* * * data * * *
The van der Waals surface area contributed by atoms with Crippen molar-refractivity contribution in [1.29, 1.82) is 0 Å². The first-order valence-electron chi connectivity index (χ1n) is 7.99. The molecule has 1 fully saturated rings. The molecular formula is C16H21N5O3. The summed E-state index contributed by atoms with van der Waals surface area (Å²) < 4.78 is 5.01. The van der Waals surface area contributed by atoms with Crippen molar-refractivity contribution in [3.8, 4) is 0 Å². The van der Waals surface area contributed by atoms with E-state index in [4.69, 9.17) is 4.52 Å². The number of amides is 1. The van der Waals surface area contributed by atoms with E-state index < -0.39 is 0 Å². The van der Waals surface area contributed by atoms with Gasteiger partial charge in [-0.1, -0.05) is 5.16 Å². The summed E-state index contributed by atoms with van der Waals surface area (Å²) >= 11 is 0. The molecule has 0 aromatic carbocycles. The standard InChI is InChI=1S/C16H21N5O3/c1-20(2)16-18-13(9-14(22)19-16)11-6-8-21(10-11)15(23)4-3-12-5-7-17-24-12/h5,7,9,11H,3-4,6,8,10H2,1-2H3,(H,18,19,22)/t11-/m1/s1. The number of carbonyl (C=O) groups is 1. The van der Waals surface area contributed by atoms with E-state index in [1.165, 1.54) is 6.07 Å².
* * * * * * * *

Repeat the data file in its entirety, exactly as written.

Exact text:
The van der Waals surface area contributed by atoms with Crippen molar-refractivity contribution in [1.29, 1.82) is 0 Å². The first-order valence-electron chi connectivity index (χ1n) is 7.99. The molecule has 1 fully saturated rings. The molecular formula is C16H21N5O3. The summed E-state index contributed by atoms with van der Waals surface area (Å²) < 4.78 is 5.01. The van der Waals surface area contributed by atoms with Crippen molar-refractivity contribution in [3.8, 4) is 0 Å². The van der Waals surface area contributed by atoms with E-state index in [4.69, 9.17) is 4.52 Å². The number of amides is 1. The van der Waals surface area contributed by atoms with E-state index < -0.39 is 0 Å². The van der Waals surface area contributed by atoms with Gasteiger partial charge in [-0.1, -0.05) is 5.16 Å². The summed E-state index contributed by atoms with van der Waals surface area (Å²) >= 11 is 0. The molecule has 0 aromatic carbocycles. The standard InChI is InChI=1S/C16H21N5O3/c1-20(2)16-18-13(9-14(22)19-16)11-6-8-21(10-11)15(23)4-3-12-5-7-17-24-12/h5,7,9,11H,3-4,6,8,10H2,1-2H3,(H,18,19,22)/t11-/m1/s1. The number of carbonyl (C=O) groups is 1. The van der Waals surface area contributed by atoms with E-state index in [1.165, 1.54) is 6.07 Å².